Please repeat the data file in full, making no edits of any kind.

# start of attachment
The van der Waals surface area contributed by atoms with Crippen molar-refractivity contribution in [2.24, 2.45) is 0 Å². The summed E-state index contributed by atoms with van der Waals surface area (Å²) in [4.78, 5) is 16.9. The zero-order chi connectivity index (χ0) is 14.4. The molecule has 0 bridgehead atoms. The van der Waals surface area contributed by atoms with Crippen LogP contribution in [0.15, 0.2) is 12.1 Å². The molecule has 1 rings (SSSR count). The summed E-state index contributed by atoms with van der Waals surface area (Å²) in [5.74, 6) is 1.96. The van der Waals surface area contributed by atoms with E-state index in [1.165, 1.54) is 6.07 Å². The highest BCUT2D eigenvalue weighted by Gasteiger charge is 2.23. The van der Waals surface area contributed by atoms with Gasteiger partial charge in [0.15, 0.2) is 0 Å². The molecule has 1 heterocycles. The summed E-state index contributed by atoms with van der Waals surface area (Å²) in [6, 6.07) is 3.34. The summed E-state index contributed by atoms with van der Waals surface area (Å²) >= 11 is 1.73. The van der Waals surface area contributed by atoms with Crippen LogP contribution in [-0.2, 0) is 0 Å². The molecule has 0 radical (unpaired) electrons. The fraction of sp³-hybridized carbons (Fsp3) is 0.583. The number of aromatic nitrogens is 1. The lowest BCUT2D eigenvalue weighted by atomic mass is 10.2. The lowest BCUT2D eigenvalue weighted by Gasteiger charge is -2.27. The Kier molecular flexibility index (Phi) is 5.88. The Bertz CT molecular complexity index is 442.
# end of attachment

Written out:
The van der Waals surface area contributed by atoms with Crippen molar-refractivity contribution in [2.24, 2.45) is 0 Å². The summed E-state index contributed by atoms with van der Waals surface area (Å²) in [4.78, 5) is 16.9. The zero-order chi connectivity index (χ0) is 14.4. The molecule has 0 bridgehead atoms. The van der Waals surface area contributed by atoms with Crippen LogP contribution in [0.15, 0.2) is 12.1 Å². The molecule has 1 rings (SSSR count). The summed E-state index contributed by atoms with van der Waals surface area (Å²) in [5.74, 6) is 1.96. The van der Waals surface area contributed by atoms with E-state index in [1.165, 1.54) is 6.07 Å². The highest BCUT2D eigenvalue weighted by Gasteiger charge is 2.23. The van der Waals surface area contributed by atoms with Gasteiger partial charge in [0.15, 0.2) is 0 Å². The molecule has 1 heterocycles. The summed E-state index contributed by atoms with van der Waals surface area (Å²) in [6, 6.07) is 3.34. The summed E-state index contributed by atoms with van der Waals surface area (Å²) >= 11 is 1.73. The van der Waals surface area contributed by atoms with Crippen LogP contribution in [-0.2, 0) is 0 Å². The molecule has 0 radical (unpaired) electrons. The fraction of sp³-hybridized carbons (Fsp3) is 0.583. The number of aromatic nitrogens is 1. The lowest BCUT2D eigenvalue weighted by atomic mass is 10.2. The lowest BCUT2D eigenvalue weighted by Gasteiger charge is -2.27. The Kier molecular flexibility index (Phi) is 5.88. The Bertz CT molecular complexity index is 442.